One of the most enjoyable things about living out in the boonies is getting to know your neighbors. Coming from a neighborhood where many of the people around us were in the technology industry, it has been amazing to get to know people who grow things for a living. Actual, real things. Honest-to-goodness food.
We were at Troutmere over Father’s Day weekend and I overheard one of the owners explaining to one of the kids that the different types of chickens lay different colored eggs. It made me think back to our former lives, living In the Big City, when we thought eggs only came in white or brown. There is something wonderful about opening up a well-circulated carton of eggs (each of those store-bought cartons gets collected and re-used numerous times) and looking at the rainbow of white, green and brown eggs in every shade.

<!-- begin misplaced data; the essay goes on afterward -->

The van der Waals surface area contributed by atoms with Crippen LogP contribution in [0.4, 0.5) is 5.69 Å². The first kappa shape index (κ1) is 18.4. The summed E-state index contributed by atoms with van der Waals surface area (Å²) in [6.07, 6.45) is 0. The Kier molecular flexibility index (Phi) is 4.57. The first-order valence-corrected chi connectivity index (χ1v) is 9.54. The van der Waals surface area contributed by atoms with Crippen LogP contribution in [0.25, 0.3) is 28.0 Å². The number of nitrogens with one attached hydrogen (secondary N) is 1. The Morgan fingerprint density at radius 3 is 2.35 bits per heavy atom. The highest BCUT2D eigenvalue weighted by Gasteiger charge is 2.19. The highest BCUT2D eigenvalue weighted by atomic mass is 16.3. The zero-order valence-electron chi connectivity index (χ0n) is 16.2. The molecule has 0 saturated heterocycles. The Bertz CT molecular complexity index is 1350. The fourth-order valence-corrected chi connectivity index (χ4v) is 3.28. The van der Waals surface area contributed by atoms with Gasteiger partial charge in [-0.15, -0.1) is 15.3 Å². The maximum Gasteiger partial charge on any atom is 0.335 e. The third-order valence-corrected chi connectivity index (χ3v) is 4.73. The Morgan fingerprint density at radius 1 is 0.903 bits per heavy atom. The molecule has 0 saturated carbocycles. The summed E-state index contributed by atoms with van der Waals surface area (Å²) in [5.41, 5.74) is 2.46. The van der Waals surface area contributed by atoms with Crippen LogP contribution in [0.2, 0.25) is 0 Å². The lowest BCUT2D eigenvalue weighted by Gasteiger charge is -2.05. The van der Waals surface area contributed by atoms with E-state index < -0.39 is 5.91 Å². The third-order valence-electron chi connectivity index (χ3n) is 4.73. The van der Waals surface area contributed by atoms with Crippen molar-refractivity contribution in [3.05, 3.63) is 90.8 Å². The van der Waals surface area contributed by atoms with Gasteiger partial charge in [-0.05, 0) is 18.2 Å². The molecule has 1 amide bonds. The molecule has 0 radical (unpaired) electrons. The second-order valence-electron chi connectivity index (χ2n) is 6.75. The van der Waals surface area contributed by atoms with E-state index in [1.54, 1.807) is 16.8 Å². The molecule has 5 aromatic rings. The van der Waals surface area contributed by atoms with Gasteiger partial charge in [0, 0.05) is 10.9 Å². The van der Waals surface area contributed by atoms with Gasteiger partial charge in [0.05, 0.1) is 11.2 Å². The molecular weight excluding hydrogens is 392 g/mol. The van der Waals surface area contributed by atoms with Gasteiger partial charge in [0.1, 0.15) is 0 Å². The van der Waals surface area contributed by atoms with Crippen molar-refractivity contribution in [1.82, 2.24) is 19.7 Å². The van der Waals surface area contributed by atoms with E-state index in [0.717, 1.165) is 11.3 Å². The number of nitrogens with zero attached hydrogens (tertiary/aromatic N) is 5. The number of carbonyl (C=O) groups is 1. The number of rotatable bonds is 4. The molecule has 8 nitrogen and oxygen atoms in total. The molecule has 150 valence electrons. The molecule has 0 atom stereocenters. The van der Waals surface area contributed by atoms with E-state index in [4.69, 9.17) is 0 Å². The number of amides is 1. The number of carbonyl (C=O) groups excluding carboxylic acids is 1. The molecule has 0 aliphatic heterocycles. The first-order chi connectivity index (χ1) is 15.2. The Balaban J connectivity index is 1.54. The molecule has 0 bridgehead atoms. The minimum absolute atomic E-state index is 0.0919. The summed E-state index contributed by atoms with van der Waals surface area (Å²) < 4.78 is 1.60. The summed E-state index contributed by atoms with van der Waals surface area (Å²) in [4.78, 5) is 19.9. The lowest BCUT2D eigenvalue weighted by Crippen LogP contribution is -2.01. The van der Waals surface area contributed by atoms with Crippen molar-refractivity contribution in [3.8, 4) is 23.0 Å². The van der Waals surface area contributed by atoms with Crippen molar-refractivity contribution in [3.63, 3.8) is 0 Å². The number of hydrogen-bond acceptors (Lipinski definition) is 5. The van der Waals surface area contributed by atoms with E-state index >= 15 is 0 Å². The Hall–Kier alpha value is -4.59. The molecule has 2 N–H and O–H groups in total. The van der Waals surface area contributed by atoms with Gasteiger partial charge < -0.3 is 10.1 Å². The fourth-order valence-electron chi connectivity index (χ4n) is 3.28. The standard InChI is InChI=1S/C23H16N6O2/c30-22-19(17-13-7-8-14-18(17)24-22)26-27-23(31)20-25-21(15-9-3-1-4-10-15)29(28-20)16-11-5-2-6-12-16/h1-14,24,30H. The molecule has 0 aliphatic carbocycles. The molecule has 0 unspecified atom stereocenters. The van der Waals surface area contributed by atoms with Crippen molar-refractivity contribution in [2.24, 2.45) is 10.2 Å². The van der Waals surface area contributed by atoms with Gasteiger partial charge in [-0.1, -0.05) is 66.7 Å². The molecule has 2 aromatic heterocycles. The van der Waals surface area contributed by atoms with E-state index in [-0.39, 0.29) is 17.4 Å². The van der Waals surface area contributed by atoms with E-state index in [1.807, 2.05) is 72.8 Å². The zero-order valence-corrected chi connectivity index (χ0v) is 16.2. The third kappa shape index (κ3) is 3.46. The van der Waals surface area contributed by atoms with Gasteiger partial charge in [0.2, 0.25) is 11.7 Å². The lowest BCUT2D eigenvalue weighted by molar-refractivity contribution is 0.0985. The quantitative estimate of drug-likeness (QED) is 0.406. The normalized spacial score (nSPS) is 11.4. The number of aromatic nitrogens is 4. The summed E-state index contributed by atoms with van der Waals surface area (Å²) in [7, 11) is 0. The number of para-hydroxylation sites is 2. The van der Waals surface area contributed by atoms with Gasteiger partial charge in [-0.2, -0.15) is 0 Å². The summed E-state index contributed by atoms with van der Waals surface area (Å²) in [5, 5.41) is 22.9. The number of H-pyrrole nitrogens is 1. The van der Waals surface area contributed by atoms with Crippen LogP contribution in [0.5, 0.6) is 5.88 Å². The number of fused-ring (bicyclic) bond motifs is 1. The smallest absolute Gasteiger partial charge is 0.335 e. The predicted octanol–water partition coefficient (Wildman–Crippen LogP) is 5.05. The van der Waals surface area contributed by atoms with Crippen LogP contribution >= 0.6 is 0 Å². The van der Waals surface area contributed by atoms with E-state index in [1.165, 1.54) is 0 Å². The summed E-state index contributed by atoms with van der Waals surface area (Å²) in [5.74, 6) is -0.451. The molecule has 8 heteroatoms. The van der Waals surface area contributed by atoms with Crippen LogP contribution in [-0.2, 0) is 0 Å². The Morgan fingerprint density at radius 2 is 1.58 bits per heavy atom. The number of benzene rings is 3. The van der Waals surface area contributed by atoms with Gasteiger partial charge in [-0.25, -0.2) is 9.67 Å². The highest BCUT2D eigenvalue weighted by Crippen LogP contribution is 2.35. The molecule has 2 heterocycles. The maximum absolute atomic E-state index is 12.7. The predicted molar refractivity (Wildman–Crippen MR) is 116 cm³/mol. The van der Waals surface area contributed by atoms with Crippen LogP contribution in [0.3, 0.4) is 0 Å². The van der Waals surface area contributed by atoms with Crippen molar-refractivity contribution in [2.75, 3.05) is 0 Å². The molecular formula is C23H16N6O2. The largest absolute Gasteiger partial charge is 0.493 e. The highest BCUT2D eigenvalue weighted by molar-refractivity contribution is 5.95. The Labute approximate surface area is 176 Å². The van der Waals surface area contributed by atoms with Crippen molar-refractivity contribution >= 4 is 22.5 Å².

If you live in the San Francisco Bay Area, lovely readers, it’s possible that some of your food begins its life out here on the San Mateo coast. And if it doesn’t, I ask you, why not? So I think this will be the first in an occasional series of posts introducing you to some of my neighbors who are growing what could be *your* food. I hope it is–I can’t imagine a more beautiful place to be an artichoke. Or a chicken.
Nancy Vail at Pie Ranch is featured, as well as Jesse Z. Cool, the owner of Flea Street Cafe and JZ Cool Eatery in Menlo Park. The book is laid out in six chapters, with little bite-sized 3-4 page summaries of each featured person–great for those of us who get interrupted all the time. Each chapter is ends with a listing of “Recipes for Action” with bullet points for the “Eater” the “Farmer” and the “Food Business” (if you’re thinking about getting into that sort of thing.) I love bullet points. They make me feel like I can accomplish something. And if I can make a difference in my world *while eating*, it’s the best sort of multi-tasking ever. I also learned where the trendy foodie word “locavore” came from.